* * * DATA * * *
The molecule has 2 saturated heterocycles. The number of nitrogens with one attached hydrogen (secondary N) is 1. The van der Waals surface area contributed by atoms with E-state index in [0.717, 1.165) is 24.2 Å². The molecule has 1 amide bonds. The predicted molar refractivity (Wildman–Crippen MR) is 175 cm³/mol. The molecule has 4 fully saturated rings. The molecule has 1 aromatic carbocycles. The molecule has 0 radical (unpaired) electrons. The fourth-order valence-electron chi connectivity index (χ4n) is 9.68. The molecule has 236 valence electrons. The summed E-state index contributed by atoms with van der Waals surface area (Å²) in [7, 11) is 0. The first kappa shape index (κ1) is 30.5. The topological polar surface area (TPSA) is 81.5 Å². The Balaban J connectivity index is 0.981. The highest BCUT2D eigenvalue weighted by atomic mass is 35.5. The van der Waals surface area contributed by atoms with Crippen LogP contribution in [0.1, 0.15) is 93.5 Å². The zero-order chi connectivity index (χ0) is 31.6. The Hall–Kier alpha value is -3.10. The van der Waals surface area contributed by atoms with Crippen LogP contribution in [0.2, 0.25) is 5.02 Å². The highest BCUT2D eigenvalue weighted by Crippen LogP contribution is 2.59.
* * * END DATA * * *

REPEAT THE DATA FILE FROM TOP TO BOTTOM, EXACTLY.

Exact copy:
The molecule has 2 saturated heterocycles. The number of nitrogens with one attached hydrogen (secondary N) is 1. The van der Waals surface area contributed by atoms with E-state index in [0.717, 1.165) is 24.2 Å². The molecule has 1 amide bonds. The predicted molar refractivity (Wildman–Crippen MR) is 175 cm³/mol. The molecule has 4 fully saturated rings. The molecule has 1 aromatic carbocycles. The molecule has 0 radical (unpaired) electrons. The fourth-order valence-electron chi connectivity index (χ4n) is 9.68. The molecule has 236 valence electrons. The summed E-state index contributed by atoms with van der Waals surface area (Å²) in [7, 11) is 0. The first kappa shape index (κ1) is 30.5. The topological polar surface area (TPSA) is 81.5 Å². The Balaban J connectivity index is 0.981. The highest BCUT2D eigenvalue weighted by atomic mass is 35.5. The van der Waals surface area contributed by atoms with Crippen LogP contribution in [0.1, 0.15) is 93.5 Å². The zero-order chi connectivity index (χ0) is 31.6. The Hall–Kier alpha value is -3.10. The van der Waals surface area contributed by atoms with Crippen LogP contribution in [0.2, 0.25) is 5.02 Å². The highest BCUT2D eigenvalue weighted by Crippen LogP contribution is 2.59.